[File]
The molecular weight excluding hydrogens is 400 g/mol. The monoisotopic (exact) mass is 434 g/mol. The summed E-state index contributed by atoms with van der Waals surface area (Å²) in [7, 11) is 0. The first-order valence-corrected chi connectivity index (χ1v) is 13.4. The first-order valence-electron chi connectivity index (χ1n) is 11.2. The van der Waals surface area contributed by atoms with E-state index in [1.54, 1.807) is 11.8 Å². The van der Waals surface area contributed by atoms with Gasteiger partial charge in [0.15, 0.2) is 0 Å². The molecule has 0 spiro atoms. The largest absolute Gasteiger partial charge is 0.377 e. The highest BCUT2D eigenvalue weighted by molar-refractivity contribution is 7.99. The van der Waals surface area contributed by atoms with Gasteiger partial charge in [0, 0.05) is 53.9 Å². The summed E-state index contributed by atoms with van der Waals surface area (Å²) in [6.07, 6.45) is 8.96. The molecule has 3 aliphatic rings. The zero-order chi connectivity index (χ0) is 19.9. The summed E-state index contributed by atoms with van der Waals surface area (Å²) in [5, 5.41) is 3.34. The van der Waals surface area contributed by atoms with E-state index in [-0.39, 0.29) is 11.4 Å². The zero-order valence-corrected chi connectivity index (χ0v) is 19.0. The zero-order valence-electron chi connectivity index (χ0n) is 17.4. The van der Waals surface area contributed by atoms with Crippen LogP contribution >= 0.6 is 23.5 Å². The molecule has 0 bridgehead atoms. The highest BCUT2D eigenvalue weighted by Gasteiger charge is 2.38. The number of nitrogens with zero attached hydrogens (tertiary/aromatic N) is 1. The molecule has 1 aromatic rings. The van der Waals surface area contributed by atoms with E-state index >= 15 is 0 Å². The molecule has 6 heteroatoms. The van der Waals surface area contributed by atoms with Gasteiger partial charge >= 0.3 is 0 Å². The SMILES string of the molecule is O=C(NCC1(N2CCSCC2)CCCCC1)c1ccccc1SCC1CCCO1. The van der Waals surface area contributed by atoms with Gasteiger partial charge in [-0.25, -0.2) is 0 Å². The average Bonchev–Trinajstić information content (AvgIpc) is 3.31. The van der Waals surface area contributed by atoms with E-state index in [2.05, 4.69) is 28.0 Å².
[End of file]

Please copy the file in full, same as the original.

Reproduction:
The molecular weight excluding hydrogens is 400 g/mol. The monoisotopic (exact) mass is 434 g/mol. The summed E-state index contributed by atoms with van der Waals surface area (Å²) in [7, 11) is 0. The first-order valence-corrected chi connectivity index (χ1v) is 13.4. The first-order valence-electron chi connectivity index (χ1n) is 11.2. The van der Waals surface area contributed by atoms with E-state index in [1.54, 1.807) is 11.8 Å². The van der Waals surface area contributed by atoms with Gasteiger partial charge in [0.15, 0.2) is 0 Å². The molecule has 0 spiro atoms. The largest absolute Gasteiger partial charge is 0.377 e. The highest BCUT2D eigenvalue weighted by molar-refractivity contribution is 7.99. The van der Waals surface area contributed by atoms with Gasteiger partial charge in [0, 0.05) is 53.9 Å². The summed E-state index contributed by atoms with van der Waals surface area (Å²) in [6.07, 6.45) is 8.96. The molecule has 3 aliphatic rings. The zero-order chi connectivity index (χ0) is 19.9. The summed E-state index contributed by atoms with van der Waals surface area (Å²) in [5, 5.41) is 3.34. The van der Waals surface area contributed by atoms with E-state index in [-0.39, 0.29) is 11.4 Å². The zero-order valence-corrected chi connectivity index (χ0v) is 19.0. The zero-order valence-electron chi connectivity index (χ0n) is 17.4. The van der Waals surface area contributed by atoms with Crippen LogP contribution >= 0.6 is 23.5 Å². The molecule has 0 bridgehead atoms. The highest BCUT2D eigenvalue weighted by Gasteiger charge is 2.38. The number of nitrogens with zero attached hydrogens (tertiary/aromatic N) is 1. The molecule has 1 aromatic rings. The van der Waals surface area contributed by atoms with E-state index >= 15 is 0 Å². The molecule has 6 heteroatoms. The van der Waals surface area contributed by atoms with Gasteiger partial charge >= 0.3 is 0 Å². The SMILES string of the molecule is O=C(NCC1(N2CCSCC2)CCCCC1)c1ccccc1SCC1CCCO1. The van der Waals surface area contributed by atoms with Gasteiger partial charge in [-0.25, -0.2) is 0 Å². The average Bonchev–Trinajstić information content (AvgIpc) is 3.31. The van der Waals surface area contributed by atoms with E-state index in [2.05, 4.69) is 28.0 Å².